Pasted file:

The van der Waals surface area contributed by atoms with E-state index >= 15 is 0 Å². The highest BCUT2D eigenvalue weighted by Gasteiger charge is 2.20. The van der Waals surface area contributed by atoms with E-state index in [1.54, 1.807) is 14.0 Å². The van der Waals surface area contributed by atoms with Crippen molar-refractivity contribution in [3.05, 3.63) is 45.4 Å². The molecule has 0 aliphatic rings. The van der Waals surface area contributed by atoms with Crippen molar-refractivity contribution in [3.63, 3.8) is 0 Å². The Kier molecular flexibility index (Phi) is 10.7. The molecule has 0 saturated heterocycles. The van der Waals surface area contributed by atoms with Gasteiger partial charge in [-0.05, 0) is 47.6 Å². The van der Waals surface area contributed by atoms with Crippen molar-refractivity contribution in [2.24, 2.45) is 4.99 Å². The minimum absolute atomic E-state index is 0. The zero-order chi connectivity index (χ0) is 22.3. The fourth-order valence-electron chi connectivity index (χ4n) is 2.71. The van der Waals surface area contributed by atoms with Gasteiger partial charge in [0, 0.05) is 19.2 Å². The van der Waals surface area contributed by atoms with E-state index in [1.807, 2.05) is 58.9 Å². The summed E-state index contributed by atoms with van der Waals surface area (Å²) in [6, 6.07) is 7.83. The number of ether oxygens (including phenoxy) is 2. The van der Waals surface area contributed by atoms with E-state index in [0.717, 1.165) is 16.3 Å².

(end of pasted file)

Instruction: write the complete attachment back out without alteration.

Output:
The van der Waals surface area contributed by atoms with E-state index >= 15 is 0 Å². The highest BCUT2D eigenvalue weighted by Gasteiger charge is 2.20. The van der Waals surface area contributed by atoms with E-state index in [1.54, 1.807) is 14.0 Å². The van der Waals surface area contributed by atoms with Crippen molar-refractivity contribution in [3.05, 3.63) is 45.4 Å². The molecule has 0 aliphatic rings. The van der Waals surface area contributed by atoms with Crippen molar-refractivity contribution in [3.63, 3.8) is 0 Å². The Kier molecular flexibility index (Phi) is 10.7. The molecule has 0 saturated heterocycles. The van der Waals surface area contributed by atoms with Gasteiger partial charge in [-0.05, 0) is 47.6 Å². The van der Waals surface area contributed by atoms with Crippen molar-refractivity contribution in [2.24, 2.45) is 4.99 Å². The minimum absolute atomic E-state index is 0. The zero-order chi connectivity index (χ0) is 22.3. The fourth-order valence-electron chi connectivity index (χ4n) is 2.71. The van der Waals surface area contributed by atoms with Gasteiger partial charge in [0, 0.05) is 19.2 Å². The van der Waals surface area contributed by atoms with E-state index in [1.807, 2.05) is 58.9 Å². The summed E-state index contributed by atoms with van der Waals surface area (Å²) in [6, 6.07) is 7.83. The number of ether oxygens (including phenoxy) is 2. The van der Waals surface area contributed by atoms with E-state index in [0.717, 1.165) is 16.3 Å².